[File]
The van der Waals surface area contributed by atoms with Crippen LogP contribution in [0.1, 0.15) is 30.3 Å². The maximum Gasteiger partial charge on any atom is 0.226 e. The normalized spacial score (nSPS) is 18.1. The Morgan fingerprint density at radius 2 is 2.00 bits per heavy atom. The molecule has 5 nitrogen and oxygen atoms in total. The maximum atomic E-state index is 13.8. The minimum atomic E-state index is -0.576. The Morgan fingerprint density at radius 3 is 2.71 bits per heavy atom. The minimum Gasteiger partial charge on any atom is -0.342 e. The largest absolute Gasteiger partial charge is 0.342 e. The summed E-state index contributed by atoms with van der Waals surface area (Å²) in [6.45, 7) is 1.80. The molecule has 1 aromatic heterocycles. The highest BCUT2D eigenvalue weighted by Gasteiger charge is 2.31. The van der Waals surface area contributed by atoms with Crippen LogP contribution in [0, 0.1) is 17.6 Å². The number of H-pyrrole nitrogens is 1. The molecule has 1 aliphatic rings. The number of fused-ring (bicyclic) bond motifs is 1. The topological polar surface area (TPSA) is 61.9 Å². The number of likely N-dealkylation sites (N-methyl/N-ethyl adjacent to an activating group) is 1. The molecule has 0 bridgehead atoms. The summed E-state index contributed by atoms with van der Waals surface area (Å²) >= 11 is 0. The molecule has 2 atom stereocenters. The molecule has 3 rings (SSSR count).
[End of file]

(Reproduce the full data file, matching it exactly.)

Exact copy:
The van der Waals surface area contributed by atoms with Crippen LogP contribution in [0.1, 0.15) is 30.3 Å². The maximum Gasteiger partial charge on any atom is 0.226 e. The normalized spacial score (nSPS) is 18.1. The Morgan fingerprint density at radius 2 is 2.00 bits per heavy atom. The molecule has 5 nitrogen and oxygen atoms in total. The maximum atomic E-state index is 13.8. The minimum atomic E-state index is -0.576. The Morgan fingerprint density at radius 3 is 2.71 bits per heavy atom. The minimum Gasteiger partial charge on any atom is -0.342 e. The largest absolute Gasteiger partial charge is 0.342 e. The summed E-state index contributed by atoms with van der Waals surface area (Å²) in [6.45, 7) is 1.80. The molecule has 1 aromatic heterocycles. The highest BCUT2D eigenvalue weighted by Gasteiger charge is 2.31. The van der Waals surface area contributed by atoms with Crippen LogP contribution in [0, 0.1) is 17.6 Å². The number of H-pyrrole nitrogens is 1. The molecule has 1 aliphatic rings. The number of fused-ring (bicyclic) bond motifs is 1. The topological polar surface area (TPSA) is 61.9 Å². The number of likely N-dealkylation sites (N-methyl/N-ethyl adjacent to an activating group) is 1. The molecule has 0 bridgehead atoms. The summed E-state index contributed by atoms with van der Waals surface area (Å²) >= 11 is 0. The molecule has 2 atom stereocenters. The molecule has 3 rings (SSSR count).